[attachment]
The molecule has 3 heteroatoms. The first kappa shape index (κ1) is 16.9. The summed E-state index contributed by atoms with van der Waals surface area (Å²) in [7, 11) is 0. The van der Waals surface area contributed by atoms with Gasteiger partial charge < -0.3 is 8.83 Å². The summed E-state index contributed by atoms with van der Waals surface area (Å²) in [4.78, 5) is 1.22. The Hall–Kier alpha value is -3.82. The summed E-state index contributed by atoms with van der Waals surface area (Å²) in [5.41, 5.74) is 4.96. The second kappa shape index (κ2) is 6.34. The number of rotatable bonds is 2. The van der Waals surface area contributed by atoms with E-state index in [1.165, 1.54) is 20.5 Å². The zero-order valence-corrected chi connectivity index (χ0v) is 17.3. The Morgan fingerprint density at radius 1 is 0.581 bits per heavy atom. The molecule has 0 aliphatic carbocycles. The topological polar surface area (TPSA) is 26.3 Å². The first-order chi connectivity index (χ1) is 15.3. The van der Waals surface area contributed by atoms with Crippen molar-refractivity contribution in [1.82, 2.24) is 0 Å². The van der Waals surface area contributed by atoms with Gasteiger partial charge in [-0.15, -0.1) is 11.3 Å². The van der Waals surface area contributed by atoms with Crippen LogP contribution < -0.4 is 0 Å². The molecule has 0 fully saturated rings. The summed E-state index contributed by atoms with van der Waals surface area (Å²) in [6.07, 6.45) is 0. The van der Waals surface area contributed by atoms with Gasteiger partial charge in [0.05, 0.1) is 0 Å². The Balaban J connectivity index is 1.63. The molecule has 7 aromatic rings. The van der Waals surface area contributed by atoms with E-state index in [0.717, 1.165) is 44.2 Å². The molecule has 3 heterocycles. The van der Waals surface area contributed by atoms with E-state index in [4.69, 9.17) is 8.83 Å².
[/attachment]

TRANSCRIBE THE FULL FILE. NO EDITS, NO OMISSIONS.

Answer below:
The molecule has 3 heteroatoms. The first kappa shape index (κ1) is 16.9. The summed E-state index contributed by atoms with van der Waals surface area (Å²) in [7, 11) is 0. The van der Waals surface area contributed by atoms with Gasteiger partial charge < -0.3 is 8.83 Å². The summed E-state index contributed by atoms with van der Waals surface area (Å²) in [4.78, 5) is 1.22. The Hall–Kier alpha value is -3.82. The summed E-state index contributed by atoms with van der Waals surface area (Å²) in [5.41, 5.74) is 4.96. The second kappa shape index (κ2) is 6.34. The number of rotatable bonds is 2. The van der Waals surface area contributed by atoms with E-state index in [1.165, 1.54) is 20.5 Å². The zero-order valence-corrected chi connectivity index (χ0v) is 17.3. The Morgan fingerprint density at radius 1 is 0.581 bits per heavy atom. The molecule has 0 aliphatic carbocycles. The topological polar surface area (TPSA) is 26.3 Å². The first-order chi connectivity index (χ1) is 15.3. The van der Waals surface area contributed by atoms with Crippen molar-refractivity contribution in [1.82, 2.24) is 0 Å². The van der Waals surface area contributed by atoms with Gasteiger partial charge in [-0.15, -0.1) is 11.3 Å². The van der Waals surface area contributed by atoms with Crippen LogP contribution < -0.4 is 0 Å². The molecule has 0 fully saturated rings. The summed E-state index contributed by atoms with van der Waals surface area (Å²) in [6.07, 6.45) is 0. The van der Waals surface area contributed by atoms with Gasteiger partial charge in [0.05, 0.1) is 0 Å². The Balaban J connectivity index is 1.63. The molecule has 7 aromatic rings. The van der Waals surface area contributed by atoms with E-state index in [0.717, 1.165) is 44.2 Å². The molecule has 3 heterocycles. The van der Waals surface area contributed by atoms with E-state index in [4.69, 9.17) is 8.83 Å².